Abstract

http://ssrn.com/abstract=898888
 
 

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Why Resource-Poor Dictators Allow Freer Media: A Theory and Evidence from Panel Data


Georgy Egorov


Northwestern University - Kellogg School of Management; NBER

Sergei M. Guriev


Sciences Po; Centre for Economic Policy Research (CEPR)

Konstantin Sonin


Higher School of Economics; Centre for Economic Policy Research (CEPR)

March 20, 2009

American Political Science Review, Vol. 103, No. 4, pp. 645-668, 2009

Abstract:     
Every dictator dislikes free media. Yet, many non-democratic countries have partially free or almost free media. In this paper, we develop a theory of media freedom in dictatorships and provide systematic statistical evidence in support of this theory. In our model, free media allow a dictator to provide incentives to bureaucrats and therefore to improve the quality of government. The importance of this benefit varies with the natural-resource endowment. In resource-rich countries, bureaucratic incentives are less important for the dictator; hence, media freedom is less likely to emerge. Using panel data, we show that controlling for country fixed effects, media are less free in oil-rich economies, with the effect especially pronounced in non-democratic regimes. These results are robust to model specification and the inclusion of various controls, including economic development, democracy, country size, size of government, and others.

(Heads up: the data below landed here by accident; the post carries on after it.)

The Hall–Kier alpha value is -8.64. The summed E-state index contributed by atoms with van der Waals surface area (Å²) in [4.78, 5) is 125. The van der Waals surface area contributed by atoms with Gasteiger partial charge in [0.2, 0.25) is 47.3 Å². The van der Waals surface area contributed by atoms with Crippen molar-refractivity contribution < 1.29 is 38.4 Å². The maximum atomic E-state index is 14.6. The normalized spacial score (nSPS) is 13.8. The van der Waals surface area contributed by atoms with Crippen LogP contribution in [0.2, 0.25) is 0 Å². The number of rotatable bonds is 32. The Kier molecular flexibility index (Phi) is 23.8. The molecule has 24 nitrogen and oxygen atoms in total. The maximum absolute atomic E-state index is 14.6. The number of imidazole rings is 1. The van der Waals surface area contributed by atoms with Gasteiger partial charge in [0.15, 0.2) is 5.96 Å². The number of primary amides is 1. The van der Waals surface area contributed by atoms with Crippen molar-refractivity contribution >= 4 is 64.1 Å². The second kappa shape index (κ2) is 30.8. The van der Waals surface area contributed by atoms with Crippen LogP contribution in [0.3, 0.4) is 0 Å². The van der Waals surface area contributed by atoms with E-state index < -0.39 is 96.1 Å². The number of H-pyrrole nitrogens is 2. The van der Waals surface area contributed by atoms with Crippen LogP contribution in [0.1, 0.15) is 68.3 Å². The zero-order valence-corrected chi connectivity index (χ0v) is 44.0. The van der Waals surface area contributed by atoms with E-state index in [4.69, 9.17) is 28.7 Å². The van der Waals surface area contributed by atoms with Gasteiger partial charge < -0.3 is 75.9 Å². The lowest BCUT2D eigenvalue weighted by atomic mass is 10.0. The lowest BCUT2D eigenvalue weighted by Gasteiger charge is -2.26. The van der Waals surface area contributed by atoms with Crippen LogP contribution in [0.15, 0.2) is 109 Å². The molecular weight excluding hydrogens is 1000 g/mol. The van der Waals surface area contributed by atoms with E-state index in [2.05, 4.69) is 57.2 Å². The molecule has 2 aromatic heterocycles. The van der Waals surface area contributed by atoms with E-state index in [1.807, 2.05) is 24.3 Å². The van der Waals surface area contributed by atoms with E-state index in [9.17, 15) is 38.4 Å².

Number of Pages in PDF File: 43

Keywords: media freedom, non-democratic politics, bureaucracy, resource curse

JEL Classification: P16, D72, D80, Q4

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Date posted: April 30, 2006 ; Last revised: September 17, 2014

Suggested Citation

Egorov, Georgy and Guriev, Sergei M. and Sonin, Konstantin, Why Resource-Poor Dictators Allow Freer Media: A Theory and Evidence from Panel Data (March 20, 2009). American Political Science Review, Vol. 103, No. 4, pp. 645-668, 2009. Available at SSRN: http://ssrn.com/abstract=898888

Contact Information

Georgy Egorov
Northwestern University - Kellogg School of Management ( email )
2001 Sheridan Road
Evanston, IL 60208
United States
NBER ( email )
1050 Massachusetts Avenue
Cambridge, MA 02138
United States
Sergei M. Guriev
Sciences Po ( email )
27 rue Saint-Guillaume
Paris Cedex 07, 75337
France
Centre for Economic Policy Research (CEPR)
77 Bastwick Street
London, EC1V 3PZ
United Kingdom
Konstantin Sonin (Contact Author)
Higher School of Economics ( email )
20 Myasnitskaya street
Moscow, 119017
Russia

Centre for Economic Policy Research (CEPR)
77 Bastwick Street
London, EC1V 3PZ
United Kingdom
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